Is VR Exciting Enough To Actually Change The Future Of Workspaces?

Changes in workspace design through the increased use of developing virtual workspaces are on the horizon, but they depend on employees actually using them.

This article was originally published by Allwork.Space.

Due to the overwhelming and unstoppable momentum of remote work that has developed over the past two years, virtual workspaces are here to stay and are only slated to expand in population, societal salience, and technological sophistication.

For most of those who have grown accustomed to working remotely, Zoom is the primary method in which workers and employers conduct meetings. However, virtual reality headsets are being adopted gradually, which is changing workspace dynamics and design.

Virtual workspace technology develops in the direction of increasingly better representations of social reality

However, Zoom and virtual reality headsets are only the tip of the iceberg regarding virtual workspaces. The technology behind Zoom, for instance, is nothing new; Skype has been around for nearly two decades and is a basic, two-dimensional way of communicating.

The basic webcam face-to-face interface was a technological development that sprung directly from the telephone, which was an even more rudimentary and two-dimensional communication system.

Virtual reality is another step in a less basic and more three-dimensional way of communicating. The developmental direction of communications technology for workspaces is increasingly sophisticated virtual representations of social reality.

In other words, each new development in communications technology seeks to better represent the social life of human beings to us without being physically located in any such social space. Instead, our physical location remains stagnant, and our social location becomes more digital.

Before companies implement new tech, new norms need to be established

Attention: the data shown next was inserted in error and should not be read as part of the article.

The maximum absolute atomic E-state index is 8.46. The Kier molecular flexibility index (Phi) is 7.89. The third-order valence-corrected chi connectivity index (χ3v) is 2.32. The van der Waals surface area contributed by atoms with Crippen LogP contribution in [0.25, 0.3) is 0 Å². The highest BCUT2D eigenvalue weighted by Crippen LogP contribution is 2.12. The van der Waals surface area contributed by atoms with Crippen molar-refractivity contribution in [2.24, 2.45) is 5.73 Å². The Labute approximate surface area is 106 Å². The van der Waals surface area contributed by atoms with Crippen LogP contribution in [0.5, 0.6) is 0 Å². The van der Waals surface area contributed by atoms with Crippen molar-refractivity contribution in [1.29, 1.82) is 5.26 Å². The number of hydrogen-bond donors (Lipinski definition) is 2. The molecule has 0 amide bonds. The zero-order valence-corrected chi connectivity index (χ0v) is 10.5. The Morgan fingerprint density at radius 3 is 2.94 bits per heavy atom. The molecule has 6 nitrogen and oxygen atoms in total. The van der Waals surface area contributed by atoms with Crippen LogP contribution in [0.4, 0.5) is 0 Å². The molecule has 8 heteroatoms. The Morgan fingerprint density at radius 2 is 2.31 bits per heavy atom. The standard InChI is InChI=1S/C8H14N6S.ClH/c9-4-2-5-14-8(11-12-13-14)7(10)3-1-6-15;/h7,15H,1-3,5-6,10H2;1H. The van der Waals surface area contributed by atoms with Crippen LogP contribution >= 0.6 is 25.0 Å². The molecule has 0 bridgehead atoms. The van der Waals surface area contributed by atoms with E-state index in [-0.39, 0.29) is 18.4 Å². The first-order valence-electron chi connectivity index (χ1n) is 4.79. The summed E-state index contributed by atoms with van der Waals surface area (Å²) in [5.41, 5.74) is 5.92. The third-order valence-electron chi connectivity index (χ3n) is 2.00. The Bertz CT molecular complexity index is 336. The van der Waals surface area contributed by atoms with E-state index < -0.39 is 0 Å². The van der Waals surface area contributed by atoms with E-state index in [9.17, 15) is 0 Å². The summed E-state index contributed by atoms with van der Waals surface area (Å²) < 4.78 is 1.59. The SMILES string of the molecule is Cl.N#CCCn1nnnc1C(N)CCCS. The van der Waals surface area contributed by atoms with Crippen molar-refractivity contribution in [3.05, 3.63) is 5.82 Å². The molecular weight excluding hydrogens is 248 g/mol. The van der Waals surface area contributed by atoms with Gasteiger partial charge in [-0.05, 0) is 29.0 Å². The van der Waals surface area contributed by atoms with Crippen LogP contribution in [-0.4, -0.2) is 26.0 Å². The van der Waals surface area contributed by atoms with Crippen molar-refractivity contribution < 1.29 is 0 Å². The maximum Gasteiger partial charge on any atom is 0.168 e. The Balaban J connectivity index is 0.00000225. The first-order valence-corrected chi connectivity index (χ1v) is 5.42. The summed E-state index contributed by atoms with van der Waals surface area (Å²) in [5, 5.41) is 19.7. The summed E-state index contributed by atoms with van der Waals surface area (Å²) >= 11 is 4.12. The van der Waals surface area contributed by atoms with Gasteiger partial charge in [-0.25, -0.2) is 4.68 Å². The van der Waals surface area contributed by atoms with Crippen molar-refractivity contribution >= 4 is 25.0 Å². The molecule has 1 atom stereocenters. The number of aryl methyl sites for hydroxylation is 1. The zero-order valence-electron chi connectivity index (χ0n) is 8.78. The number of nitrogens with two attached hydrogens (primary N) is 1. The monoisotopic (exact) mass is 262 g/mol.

Almost like evolution by natural selection, technological advances are gradually developed and gradually adopted. But, thus far, while virtual workspaces increasingly embrace virtual reality, it is by no means the norm.

Before any far-reaching technological advances (beyond already-existing virtual reality headsets and programs) are widely implemented in the world of work, virtual reality in its current form will likely need to become normalized as a medium of work first.

Part of this will involve making headsets widely available and affordable, and emphasizing their benefits to workspace design and experience.

Headsets can help make working remotely a much more productive, social, and engaging experience and generally is non-invasive.

If employers are interested in adopting virtual reality workspaces, they need to get workers excited about having a genuine office experience without ever having to go to an office. Many will find this idea compelling, but others will find it uncanny and unappealing.

Consequently, if virtual reality headsets are to be normalized, having them just be an option, instead of mandatory, could help those who find VR work and its alterations to their workspace design unappealing assimilate into the future of work.

If there is to be a “first” significant revolutionary change in commonplace workspace design, it will be the normalization and widespread embrace of using virtual reality as a workspace.

New technology down the line will further blur the lines between physical and virtual reality

The peaks of technological development potentially do not exist, and if they do, we’re nowhere near them.

New technological advancements will change workspace design radically. However, the conceivability of what they will be like will vary widely depending on how far into the future we speculate regarding such advancements.

For instance, figures such as Elon Musk believe that, because of a Neuralink brain chip, language will not be needed to communicate anymore — similar to communicating through expressions without words — within our lifetimes.

Musk, in fact, believes that this will occur within five to ten years. Opinions on this matter within the computer science and cognitive science domains vary considerably; radical claims like the “end of language is upon us” need to be taken with a hefty grain of salt.

That skepticism needs to include any assumption that virtual reality workspaces will become the norm. It is not at all clear whether or not it will become as widely adopted as Zoom.

All that is certain now is that a growing number of companies are implementing VR workspaces, so many more workers are beginning to using them.

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